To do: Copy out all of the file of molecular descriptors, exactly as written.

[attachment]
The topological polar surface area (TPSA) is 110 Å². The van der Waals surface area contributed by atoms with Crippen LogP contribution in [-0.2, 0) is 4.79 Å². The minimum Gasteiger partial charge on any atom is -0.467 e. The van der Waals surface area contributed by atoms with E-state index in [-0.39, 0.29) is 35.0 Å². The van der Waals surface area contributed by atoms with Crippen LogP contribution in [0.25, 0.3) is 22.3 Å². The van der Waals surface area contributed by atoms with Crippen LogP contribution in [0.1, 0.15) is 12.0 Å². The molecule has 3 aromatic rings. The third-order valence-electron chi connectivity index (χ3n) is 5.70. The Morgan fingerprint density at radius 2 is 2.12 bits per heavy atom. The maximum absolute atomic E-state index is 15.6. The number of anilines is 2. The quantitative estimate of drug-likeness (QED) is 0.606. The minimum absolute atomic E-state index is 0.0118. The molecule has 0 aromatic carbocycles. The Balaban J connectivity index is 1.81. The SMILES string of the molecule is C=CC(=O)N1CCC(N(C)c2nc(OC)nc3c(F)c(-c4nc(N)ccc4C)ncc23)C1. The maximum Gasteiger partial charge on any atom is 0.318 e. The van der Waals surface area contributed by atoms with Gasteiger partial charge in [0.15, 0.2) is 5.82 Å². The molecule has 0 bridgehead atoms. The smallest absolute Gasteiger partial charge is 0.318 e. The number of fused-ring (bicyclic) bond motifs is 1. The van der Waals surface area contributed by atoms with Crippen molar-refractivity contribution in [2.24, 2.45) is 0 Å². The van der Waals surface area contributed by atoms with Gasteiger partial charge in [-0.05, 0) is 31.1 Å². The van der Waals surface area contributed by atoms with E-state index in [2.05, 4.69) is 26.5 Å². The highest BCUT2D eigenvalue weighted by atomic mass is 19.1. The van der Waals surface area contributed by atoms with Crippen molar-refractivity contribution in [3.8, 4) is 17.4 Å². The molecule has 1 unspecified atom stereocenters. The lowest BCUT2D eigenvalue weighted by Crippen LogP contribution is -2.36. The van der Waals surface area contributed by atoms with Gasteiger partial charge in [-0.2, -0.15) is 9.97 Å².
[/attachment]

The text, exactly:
The topological polar surface area (TPSA) is 110 Å². The van der Waals surface area contributed by atoms with Crippen LogP contribution in [-0.2, 0) is 4.79 Å². The minimum Gasteiger partial charge on any atom is -0.467 e. The van der Waals surface area contributed by atoms with E-state index in [-0.39, 0.29) is 35.0 Å². The van der Waals surface area contributed by atoms with Crippen LogP contribution in [0.25, 0.3) is 22.3 Å². The van der Waals surface area contributed by atoms with Crippen LogP contribution in [0.1, 0.15) is 12.0 Å². The molecule has 3 aromatic rings. The third-order valence-electron chi connectivity index (χ3n) is 5.70. The Morgan fingerprint density at radius 2 is 2.12 bits per heavy atom. The maximum absolute atomic E-state index is 15.6. The number of anilines is 2. The quantitative estimate of drug-likeness (QED) is 0.606. The minimum absolute atomic E-state index is 0.0118. The molecule has 0 aromatic carbocycles. The Balaban J connectivity index is 1.81. The SMILES string of the molecule is C=CC(=O)N1CCC(N(C)c2nc(OC)nc3c(F)c(-c4nc(N)ccc4C)ncc23)C1. The maximum Gasteiger partial charge on any atom is 0.318 e. The van der Waals surface area contributed by atoms with Gasteiger partial charge in [0.15, 0.2) is 5.82 Å². The molecule has 0 bridgehead atoms. The smallest absolute Gasteiger partial charge is 0.318 e. The number of fused-ring (bicyclic) bond motifs is 1. The van der Waals surface area contributed by atoms with Crippen molar-refractivity contribution in [2.24, 2.45) is 0 Å². The van der Waals surface area contributed by atoms with Gasteiger partial charge in [-0.05, 0) is 31.1 Å². The van der Waals surface area contributed by atoms with E-state index in [2.05, 4.69) is 26.5 Å². The highest BCUT2D eigenvalue weighted by atomic mass is 19.1. The van der Waals surface area contributed by atoms with Crippen molar-refractivity contribution in [3.8, 4) is 17.4 Å². The molecule has 1 unspecified atom stereocenters. The lowest BCUT2D eigenvalue weighted by Crippen LogP contribution is -2.36. The van der Waals surface area contributed by atoms with Gasteiger partial charge in [-0.2, -0.15) is 9.97 Å².